It could be a step toward better content partnerships. CEO Fred Seibert is a producer of some of Cartoon Networks greatest shows, and a former MTV creative director. So he’s got some clout in the entertainment world that can make/break YouTube. Having network experience inside Google will help Google be less aggressive with the advertisers YouTube needs to court. Oh, and by the way… NNN is one of the few web studios that has endured the implosion of the “New Establishment” (the name I used in my book to refer to emerging studios).
I think I sufficiently hedged this post so that I retain rights to say “I told you so” if this deal is a great success, and hires me… or if it flops insanely.
What do you think? Or don’t you care? See this is my problem… when amazing news like this breaks, nobody in my IRL circle cares. Folks at my client and in my family don’t give a rats ass, so I need to work it out here.
What if each of the Golden Girls was played by one of the candidates. It’s worth exploring that through this hysterical video (found via Barely-Political.com’s blog, which called it the “funniest political video ever”).
See these sweet little old ladies with real audio overdubs by McCain, Bush, Clinton, Palin and Obama.
This report by The Onion is a wonderful news satire of how careful Obama was to respect McCain during the debates, while McCain avoided all eye contact with him. This is one of the few Onion video clips that gets better as it progresses. If anyone knows someone at The Onion, please let ’em know I’d do a cameo for free. Heck I’d even pay for the crew’s lunch on the day of my shoot. Even if it involves feedbags.
I’ve often wondered how The Onion decides whether a topic warrants a news article, video, or satire on the popular radio show. For instance, I thought “Wealthy Teen Nearly Experiences Consequence” would make an excellent video.
There are two forms of comedy that I can’t envision ever “jumping the shark.” They are “The Office” (either UK or US) and “JibJab.” While not every JibJab tops the previous, this one is certainly a giant move in the right direction. We see voice personality Jim Meskimen getting tossed in the air from a poke in the rear. We see Obama singing about changing while riding Unicorns over rainbows. Hillary takes on a communism badge for 2012 elections. McCain pokes himself in a puss-filled face and then collapses behind wheelchair-contained friends.
And this is me free forming off my first view of a video experience I’ll no doubt enjoy several dozen more times (today).
Thank you, Jim. Thank you, JibJab. This sent little unicorn rainbows down my spine!
It will take a while for online-video to substentially chang news and polotics, but we’re already well on our way. Have you cheked out the “highest ratid” and “most viewed” sections of YouTube.com? Its bloated with debates about polotecs, and it’s only going to grow between now and Novembre.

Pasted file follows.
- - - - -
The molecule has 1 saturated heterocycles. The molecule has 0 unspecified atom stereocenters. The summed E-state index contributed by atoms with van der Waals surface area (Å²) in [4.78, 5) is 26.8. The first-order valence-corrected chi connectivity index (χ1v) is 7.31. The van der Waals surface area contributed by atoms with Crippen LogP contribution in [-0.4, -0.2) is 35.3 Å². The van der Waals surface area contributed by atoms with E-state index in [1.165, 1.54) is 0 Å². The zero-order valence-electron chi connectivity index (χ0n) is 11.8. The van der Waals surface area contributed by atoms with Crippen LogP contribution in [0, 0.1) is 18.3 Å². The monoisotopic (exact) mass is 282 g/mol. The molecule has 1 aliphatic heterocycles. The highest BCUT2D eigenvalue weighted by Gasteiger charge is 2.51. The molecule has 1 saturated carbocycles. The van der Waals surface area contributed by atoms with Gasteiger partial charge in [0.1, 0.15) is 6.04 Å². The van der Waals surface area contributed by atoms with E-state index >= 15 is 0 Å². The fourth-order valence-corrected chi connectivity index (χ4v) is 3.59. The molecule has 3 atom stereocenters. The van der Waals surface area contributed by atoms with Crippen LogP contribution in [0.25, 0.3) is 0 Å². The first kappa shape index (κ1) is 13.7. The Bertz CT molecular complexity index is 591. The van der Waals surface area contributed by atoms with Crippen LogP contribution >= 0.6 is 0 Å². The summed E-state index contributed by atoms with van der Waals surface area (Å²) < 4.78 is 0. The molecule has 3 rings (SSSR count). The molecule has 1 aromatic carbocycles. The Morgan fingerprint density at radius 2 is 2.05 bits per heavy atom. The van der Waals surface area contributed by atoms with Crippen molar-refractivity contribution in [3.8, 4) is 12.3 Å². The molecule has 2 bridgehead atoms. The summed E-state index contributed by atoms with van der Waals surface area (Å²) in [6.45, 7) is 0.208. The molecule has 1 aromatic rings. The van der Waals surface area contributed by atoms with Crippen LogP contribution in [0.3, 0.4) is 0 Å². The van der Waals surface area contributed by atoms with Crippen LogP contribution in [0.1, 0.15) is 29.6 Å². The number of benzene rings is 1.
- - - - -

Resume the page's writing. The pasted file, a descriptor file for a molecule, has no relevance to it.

Here are some additional Gravel examples of how he provides video creators complete freedom in there concepts. It seems like a risky aproach, but I haven’t seen it backfire. And its given him access to importint demografics at virtualy no cost. Many believe that Gravel created The Rock, but in fact it was just one of many examples of where he rolled with a video creator’s wierd and bazar vision, and celebrated the lack of control he’d have on how he apeared.
Will this win him the election? Probably not. But will Mike Gravel change the way politicians approach new media? Did we ever think politicians would need David Letermann, John Steward and Conan O’Reilly? And could Gravel be doing with online video what Ronald Reagan did with television? I’d say, indisputably, yes.
The fall is 1 minutes and 9 seconds in. Warning: Per my YouTube video today explaining this, when you do a pratfall that people think is real, you’ve backed yourself into a corner. If you say “I was just kidding,” you simple make it look like you’re saving face. So I didn’t bother to explain.
I really find little pleasure in politics, and rarely appreciate political humor. But when someone told me today that Barack Obama said the following in Oregon, it created an uncontrollable desire in me to satire the remarks. Nalts has already given ShayCarl his assignment for a collab video, but I can’t find the video footage of this quote to save his life! Free credit to anyone who can help!
“We can’t drive our SUVs and eat as much as we want and keep our homes on 72 degrees at all times … and then just expect that other countries are going to say OK,” Obama said.
It’s a fair statement, but how can we not take it a little personally?
But Mr. Obama, hear me now.
There’s one thing that’s bigger than our bloated guts.
It soars higher than our energy bills.
And it works harder than an SUV burning precious fuel…
What is it, you ask? Our collective American pride in humor as a defense mechanism.